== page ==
udp        0      0 0.0.0.0:59525           0.0.0.0:*                           28914/Plex Tuner Se
udp        0      0 0.0.0.0:35094           0.0.0.0:*                           28815/Plex Media Se
udp        0      0 0.0.0.0:53822           0.0.0.0:*                           28914/Plex Tuner Se
udp        0      0 76.xx.194.xxx:37857     0.0.0.0:*                           28815/Plex Media Se
udp        0      0 0.0.0.0:54900           0.0.0.0:*                           28815/Plex Media Se
udp        0      0 0.0.0.0:56723           0.0.0.0:*                           28914/Plex Tuner Se
udp        0      0 192.168.0.254:57168     0.0.0.0:*                           28815/Plex Media Se
udp        0      0 0.0.0.0:33140           0.0.0.0:*                           28914/Plex Tuner Se
[root@Nethserver ~]#

Also attached the logs.

Looking at them, it's this UPnP traffic that's being listened for, as it looks like it starts a listener on each interface it finds. How do I shut this off on all interfaces.

Cheers.


#15

1 You have en0 configured directly on a WAN address

May 09, 2018 11:09:56.514 [0x7fec07bff700] DEBUG - NetworkInterface: Watching for changes on the interfaces.
May 09, 2018 11:09:56.514 [0x7fec25c58840] DEBUG - Network interfaces:
May 09, 2018 11:09:56.514 [0x7fec25c58840] DEBUG - * 1 lo (127.0.0.1) (loopback: 1)
May 09, 2018 11:09:56.514 [0x7fec25c58840] DEBUG - * 3 eno1 (7X.XX.XXX.242) (loopback: 0)
May 09, 2018 11:09:56.515 [0x7fec25c58840] DEBUG - * 4 br0 (192.168.0.254) (loopback: 0)
May 09, 2018 11:09:56.515 [0x7fec25c58840] DEBUG - Creating NetworkServices singleton.

2 Settings - Server - Network - Turn off GDM (Discovery)

If this machine is in a DataCenter, A. UDP won't get past the routers B. There are no firewall ports open (unless your firewall is disabled, even if you leave discovery ON.

If it's at home, I suggest you reconfigure the network and put WAN on the other side of a NAT device. Again, UDP does not pass due to the router functions in a NAT device.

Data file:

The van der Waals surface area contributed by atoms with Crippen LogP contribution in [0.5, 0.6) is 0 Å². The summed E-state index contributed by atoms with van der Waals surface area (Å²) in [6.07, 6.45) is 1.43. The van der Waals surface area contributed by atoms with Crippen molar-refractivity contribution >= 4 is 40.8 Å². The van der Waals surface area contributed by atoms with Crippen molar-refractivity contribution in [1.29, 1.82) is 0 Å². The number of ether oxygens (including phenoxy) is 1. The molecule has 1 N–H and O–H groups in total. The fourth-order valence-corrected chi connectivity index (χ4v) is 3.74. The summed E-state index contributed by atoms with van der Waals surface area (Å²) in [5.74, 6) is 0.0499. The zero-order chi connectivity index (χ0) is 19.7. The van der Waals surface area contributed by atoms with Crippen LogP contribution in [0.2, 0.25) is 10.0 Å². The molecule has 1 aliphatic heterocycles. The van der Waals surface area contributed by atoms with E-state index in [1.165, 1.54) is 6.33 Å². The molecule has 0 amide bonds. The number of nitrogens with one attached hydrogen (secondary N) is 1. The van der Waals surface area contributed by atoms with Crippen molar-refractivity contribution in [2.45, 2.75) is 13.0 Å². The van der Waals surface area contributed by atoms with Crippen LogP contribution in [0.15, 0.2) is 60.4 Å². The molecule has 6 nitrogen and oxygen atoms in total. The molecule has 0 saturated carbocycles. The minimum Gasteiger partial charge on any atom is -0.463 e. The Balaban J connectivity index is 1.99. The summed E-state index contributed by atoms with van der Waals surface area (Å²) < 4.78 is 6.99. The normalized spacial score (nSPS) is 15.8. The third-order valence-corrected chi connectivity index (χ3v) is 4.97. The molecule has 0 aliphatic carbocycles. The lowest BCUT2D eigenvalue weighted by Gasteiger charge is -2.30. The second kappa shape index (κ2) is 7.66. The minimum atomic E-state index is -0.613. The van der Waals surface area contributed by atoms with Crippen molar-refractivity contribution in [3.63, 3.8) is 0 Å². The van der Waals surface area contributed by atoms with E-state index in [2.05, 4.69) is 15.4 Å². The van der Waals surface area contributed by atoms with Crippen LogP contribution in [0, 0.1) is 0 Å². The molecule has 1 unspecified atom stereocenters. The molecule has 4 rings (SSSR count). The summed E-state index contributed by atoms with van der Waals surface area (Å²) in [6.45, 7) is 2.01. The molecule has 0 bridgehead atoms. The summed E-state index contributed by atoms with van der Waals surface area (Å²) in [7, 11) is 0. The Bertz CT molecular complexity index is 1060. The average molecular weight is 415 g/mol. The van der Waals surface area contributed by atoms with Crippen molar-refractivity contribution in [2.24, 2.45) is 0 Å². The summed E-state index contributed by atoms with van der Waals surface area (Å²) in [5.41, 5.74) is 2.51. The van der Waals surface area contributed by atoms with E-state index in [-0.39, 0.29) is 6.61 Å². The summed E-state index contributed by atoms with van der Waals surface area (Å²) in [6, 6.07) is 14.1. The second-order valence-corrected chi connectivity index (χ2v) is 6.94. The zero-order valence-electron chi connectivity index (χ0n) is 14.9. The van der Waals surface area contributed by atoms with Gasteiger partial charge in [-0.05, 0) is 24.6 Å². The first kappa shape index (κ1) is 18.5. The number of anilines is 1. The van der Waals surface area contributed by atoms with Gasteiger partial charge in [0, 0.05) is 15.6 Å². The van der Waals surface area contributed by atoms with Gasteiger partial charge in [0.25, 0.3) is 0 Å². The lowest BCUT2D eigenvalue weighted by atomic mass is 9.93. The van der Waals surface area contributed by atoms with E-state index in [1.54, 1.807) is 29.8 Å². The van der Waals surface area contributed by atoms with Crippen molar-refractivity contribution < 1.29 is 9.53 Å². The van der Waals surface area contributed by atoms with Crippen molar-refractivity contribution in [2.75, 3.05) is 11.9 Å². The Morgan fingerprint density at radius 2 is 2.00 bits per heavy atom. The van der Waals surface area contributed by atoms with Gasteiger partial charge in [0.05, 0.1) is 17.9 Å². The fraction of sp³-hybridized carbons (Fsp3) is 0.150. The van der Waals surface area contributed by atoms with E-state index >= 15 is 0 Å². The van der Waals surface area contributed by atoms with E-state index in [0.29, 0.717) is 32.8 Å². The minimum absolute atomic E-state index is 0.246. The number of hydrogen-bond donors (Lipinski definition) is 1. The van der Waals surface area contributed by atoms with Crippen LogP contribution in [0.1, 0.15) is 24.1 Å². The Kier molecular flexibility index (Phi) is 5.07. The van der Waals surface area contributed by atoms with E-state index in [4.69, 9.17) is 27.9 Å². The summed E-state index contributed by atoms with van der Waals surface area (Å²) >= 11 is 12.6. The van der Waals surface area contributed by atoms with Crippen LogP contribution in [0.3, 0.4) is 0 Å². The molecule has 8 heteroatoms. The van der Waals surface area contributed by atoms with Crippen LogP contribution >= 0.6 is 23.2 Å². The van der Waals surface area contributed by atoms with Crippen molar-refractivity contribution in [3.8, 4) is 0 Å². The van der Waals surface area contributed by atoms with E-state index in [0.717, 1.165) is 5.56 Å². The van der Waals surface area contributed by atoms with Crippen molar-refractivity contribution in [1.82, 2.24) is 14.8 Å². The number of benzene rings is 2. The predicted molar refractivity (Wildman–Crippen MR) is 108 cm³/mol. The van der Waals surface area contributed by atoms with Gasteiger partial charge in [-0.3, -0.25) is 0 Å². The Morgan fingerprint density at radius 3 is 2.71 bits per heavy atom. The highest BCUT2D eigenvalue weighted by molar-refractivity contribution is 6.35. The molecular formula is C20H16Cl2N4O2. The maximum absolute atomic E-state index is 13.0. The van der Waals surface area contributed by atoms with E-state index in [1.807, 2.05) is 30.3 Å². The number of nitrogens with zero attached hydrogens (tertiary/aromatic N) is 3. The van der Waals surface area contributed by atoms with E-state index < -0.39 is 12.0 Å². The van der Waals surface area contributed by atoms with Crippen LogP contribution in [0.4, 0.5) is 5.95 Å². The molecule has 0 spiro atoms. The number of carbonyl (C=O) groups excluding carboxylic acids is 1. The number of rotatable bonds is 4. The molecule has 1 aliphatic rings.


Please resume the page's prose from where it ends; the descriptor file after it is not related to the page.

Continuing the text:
#16

Point 1: Correct, as it’s my internet gateway.

Point 2: It’s already off:

So how do I stop the listeners being created and having to keep updating an internal firewall rule to stop it logging thousands of replies generated in my internal network replying back to Plex.

My concern isn’t about the UPnP broadcast looking for devices, as you point out, that isn’t routable. However, a port scan, inbound would find an open port (if it wasn’t blocked by a firewall). Well, actually would find 6 open ports, which at some point in the future could be found to have security vulnerabilities. Like I said, it’s all about reducing exposure and having ports open on all interfaces. Which goes back to a long standing request from many, many, folks on this forum. Provide a way to say which interfaces, in a multi-interface machine, are used by Plex for which functions. There should be a definitive separation between the services which are internal to the LAN and which have a legitimate need to connect to the WAN.

Cheers.


#17

Respectfully, You put your PMS as your network gateway. What do you expect?
If the firewall is running, portscans are immaterial


#18

@ChuckPA said:
Respectfully, You put your PMS as your network gateway. What do you expect?
If the firewall is running, portscans are immaterial

That's sidestepping the issue.

Why are those ports still open when GDM is off.

And equally respectfully, can you point me at the FAQ or article that warns people running Windows ICS on a machine connected directly to the internet that they should NOT run Plex. >:)

Cheers.


#19

Do you want me to say that PMS is intended for home use, behind a NAT router where the LAN is generally open and the NATPMP/UPnP listeners can safely sit there without security concern? Then Yes. that's how it's implemented.


#20

Do you really want to know how I loosely interpret that last comment:

It's the users responsibility to protect themselves from the security holes we may have in our product.

</sarcasm>

Have you ever been through a full network security audit.

</EOM>

Cheers.